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Trenton in Mercer County, New Jersey — The American Northeast (Mid-Atlantic)
 

The Swamp Angel

 
 
The Swamp Angel Marker image. Click for full size.
By Gary Nigh, December 2007
1. The Swamp Angel Marker
Inscription. The first gun an eight inch Parrott Rifle or 200 pounder, fired from the Marsh Battery, on Morris Island, S.C. at the City of Charleston, 7,000 yards distance. Weight of gun 16,500 pounds, weight of charge of powder 16 pounds, and weight of projectile 150 pounds, greatest elevation used 35 degrees.

Bombardment opened August 12, 1863 – gun burst at 36th round.

Erected February 1871 at corner of No. Clinton Avenue and Perry Street, Trenton. Rededicated at Cadwalader Park on 100th anniversary of start of American Civil War April 12, 1961.
 
Erected 1961.
 
Location. 40° 14.243′ N, 74° 47.277′ W. Marker is in Trenton, New Jersey, in Mercer County. Marker is on Drive through Cadwalader Park, on the right. Touch for map. This marker is inside Cadwalader Park near the main entrance from Parkside Avenue. Marker is in this post office area: Trenton NJ 08618, United States of America.
 
Other nearby markers. At least 8 other markers are within 2 miles of this marker, measured as the crow flies. Briar Patch ( within shouting distance of this marker); Mercer County Soldiers’ and Sailors’ Monument ( within shouting distance of this marker); Cadwalader Park ( about 300 feet away, measured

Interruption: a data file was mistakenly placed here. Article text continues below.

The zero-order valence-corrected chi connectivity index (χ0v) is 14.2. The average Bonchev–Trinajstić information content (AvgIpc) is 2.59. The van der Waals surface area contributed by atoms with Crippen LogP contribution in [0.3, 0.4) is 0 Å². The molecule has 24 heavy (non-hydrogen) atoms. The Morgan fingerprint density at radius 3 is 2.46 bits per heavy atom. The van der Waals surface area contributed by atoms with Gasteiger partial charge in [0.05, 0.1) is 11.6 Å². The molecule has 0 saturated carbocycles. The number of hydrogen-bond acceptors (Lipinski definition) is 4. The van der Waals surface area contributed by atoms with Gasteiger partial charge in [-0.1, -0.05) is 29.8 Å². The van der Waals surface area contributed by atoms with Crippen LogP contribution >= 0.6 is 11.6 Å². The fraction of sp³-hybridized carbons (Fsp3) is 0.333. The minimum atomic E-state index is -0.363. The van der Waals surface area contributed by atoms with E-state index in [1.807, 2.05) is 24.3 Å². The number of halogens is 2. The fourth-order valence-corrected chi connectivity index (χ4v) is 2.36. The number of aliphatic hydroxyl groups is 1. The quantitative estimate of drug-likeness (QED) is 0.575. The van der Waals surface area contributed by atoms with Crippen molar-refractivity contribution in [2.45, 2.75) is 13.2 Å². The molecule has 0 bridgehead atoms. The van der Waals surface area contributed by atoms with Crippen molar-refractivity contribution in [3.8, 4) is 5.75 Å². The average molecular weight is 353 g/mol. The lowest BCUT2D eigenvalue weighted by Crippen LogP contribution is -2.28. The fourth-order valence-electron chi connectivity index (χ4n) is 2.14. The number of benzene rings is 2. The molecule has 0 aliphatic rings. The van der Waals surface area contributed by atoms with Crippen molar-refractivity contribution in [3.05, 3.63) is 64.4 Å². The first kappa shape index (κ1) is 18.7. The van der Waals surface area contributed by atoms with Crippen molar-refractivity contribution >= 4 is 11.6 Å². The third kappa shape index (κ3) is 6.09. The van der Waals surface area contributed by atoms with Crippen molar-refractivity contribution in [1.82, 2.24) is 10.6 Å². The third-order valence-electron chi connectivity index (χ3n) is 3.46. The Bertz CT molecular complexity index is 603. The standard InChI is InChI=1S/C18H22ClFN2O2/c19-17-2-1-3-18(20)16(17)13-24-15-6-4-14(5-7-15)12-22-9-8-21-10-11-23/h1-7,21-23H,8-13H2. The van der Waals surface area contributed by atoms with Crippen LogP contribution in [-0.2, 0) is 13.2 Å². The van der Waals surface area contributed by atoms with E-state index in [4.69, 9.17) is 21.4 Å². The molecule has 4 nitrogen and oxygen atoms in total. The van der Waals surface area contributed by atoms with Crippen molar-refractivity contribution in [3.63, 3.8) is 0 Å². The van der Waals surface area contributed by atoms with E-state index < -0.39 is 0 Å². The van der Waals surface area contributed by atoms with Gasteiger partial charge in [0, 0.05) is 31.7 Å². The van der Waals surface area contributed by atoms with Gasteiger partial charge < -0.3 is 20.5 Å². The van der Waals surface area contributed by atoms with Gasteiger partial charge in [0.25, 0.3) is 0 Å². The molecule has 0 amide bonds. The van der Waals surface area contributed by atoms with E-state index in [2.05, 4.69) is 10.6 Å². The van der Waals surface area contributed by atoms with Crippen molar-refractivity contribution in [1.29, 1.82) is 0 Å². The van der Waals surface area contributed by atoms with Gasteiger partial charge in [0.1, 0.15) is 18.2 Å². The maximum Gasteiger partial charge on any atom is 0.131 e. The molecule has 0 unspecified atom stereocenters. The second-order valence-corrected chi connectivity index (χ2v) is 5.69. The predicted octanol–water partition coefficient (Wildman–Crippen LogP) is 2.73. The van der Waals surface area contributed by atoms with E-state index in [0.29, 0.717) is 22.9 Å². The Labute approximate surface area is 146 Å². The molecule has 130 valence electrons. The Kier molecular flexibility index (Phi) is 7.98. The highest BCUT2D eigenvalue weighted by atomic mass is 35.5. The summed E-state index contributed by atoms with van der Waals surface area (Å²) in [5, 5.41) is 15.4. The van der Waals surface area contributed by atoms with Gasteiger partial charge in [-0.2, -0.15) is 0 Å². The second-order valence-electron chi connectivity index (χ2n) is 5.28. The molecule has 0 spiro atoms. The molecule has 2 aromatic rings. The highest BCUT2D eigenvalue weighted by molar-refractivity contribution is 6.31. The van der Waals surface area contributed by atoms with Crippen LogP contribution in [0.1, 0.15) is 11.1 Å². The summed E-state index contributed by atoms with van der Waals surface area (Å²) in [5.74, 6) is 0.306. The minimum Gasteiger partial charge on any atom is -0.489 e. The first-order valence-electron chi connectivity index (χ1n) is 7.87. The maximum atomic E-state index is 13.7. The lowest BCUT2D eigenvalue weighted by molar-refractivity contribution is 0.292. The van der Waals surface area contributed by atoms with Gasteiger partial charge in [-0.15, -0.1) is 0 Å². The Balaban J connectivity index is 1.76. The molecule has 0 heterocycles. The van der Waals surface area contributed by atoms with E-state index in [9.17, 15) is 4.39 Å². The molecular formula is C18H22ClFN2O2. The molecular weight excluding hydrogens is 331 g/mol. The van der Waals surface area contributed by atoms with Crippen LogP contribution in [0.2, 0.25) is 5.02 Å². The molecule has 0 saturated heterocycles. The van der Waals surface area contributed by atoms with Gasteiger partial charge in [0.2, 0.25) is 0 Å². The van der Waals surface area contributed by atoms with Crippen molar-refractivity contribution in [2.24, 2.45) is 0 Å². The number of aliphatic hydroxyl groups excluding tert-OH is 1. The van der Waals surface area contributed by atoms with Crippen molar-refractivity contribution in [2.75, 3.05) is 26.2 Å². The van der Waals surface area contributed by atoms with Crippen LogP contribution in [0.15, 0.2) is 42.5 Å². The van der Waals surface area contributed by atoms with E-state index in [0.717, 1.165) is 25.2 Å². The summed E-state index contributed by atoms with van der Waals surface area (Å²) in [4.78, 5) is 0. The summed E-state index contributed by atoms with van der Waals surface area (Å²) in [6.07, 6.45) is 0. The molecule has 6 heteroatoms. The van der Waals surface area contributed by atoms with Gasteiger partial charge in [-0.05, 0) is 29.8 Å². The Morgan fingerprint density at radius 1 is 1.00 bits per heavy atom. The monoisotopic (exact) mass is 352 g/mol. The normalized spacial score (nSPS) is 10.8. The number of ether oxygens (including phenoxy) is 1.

Marker in Cadwalader Park image. Click for full size.
By Bill Coughlin, February 27, 2010
2. Marker in Cadwalader Park
in a direct line); Ellarslie ( about 600 feet away); John A. Roebling ( approx. 0.2 miles away); The Hermitage ( approx. ¾ mile away); Dorothea Dix (was approx. one mile away but has been reported missing. ); Emlen House ( approx. 1.2 miles away). Touch for a list and map of all markers in Trenton.
 
Also see . . .
1. The Swamp Angel. excerpted from the award winning book, Gate of Hell, Campaign for Charleston Harbour, 1863, By Stephen R. Wise. (Submitted on December 9, 2007, by Craig Swain of Leesburg, Virginia.) 

2. Photo of the Swamp Angel Debris. In the photo displayed here, the breech portion, which is currently attached to the gun on the pedestal, and the band are laying side by side. The story goes that the remains of the Swamp Angel were headed for the scrap yard when identified and preserved in Trenton. (Submitted on December 9, 2007, by Craig Swain of Leesburg, Virginia.) 

3. Additional Photos of the Swamp Angel Today. Note the muzzle markings and profile of the crack at the breech. (Submitted on December 10, 2007, by Craig Swain of Leesburg, Virginia.) 
 
Additional comments.
The Swamp Angel Marker image. Click for full size.
By Gary Nigh, December 2007
3. The Swamp Angel Marker
1. Swamp Angel Particulars

General Quincy A. Gilmore, commanding the operations outside Charleston, SC when the Swamp Angel was employed, was rather detailed in his notations concerning this weapon. From his notes, it is known the weapon had the registry #6. From that, based on proofing and foundry records, the weapon was made at West Point Foundry, NY in 1863 and weighted 16,577 pounds when delivered (before the bursting). The distinctive breech band, seen on Parrott rifles of all sizes, was misplaced in transit and only the barrel and the breech fragment exist today.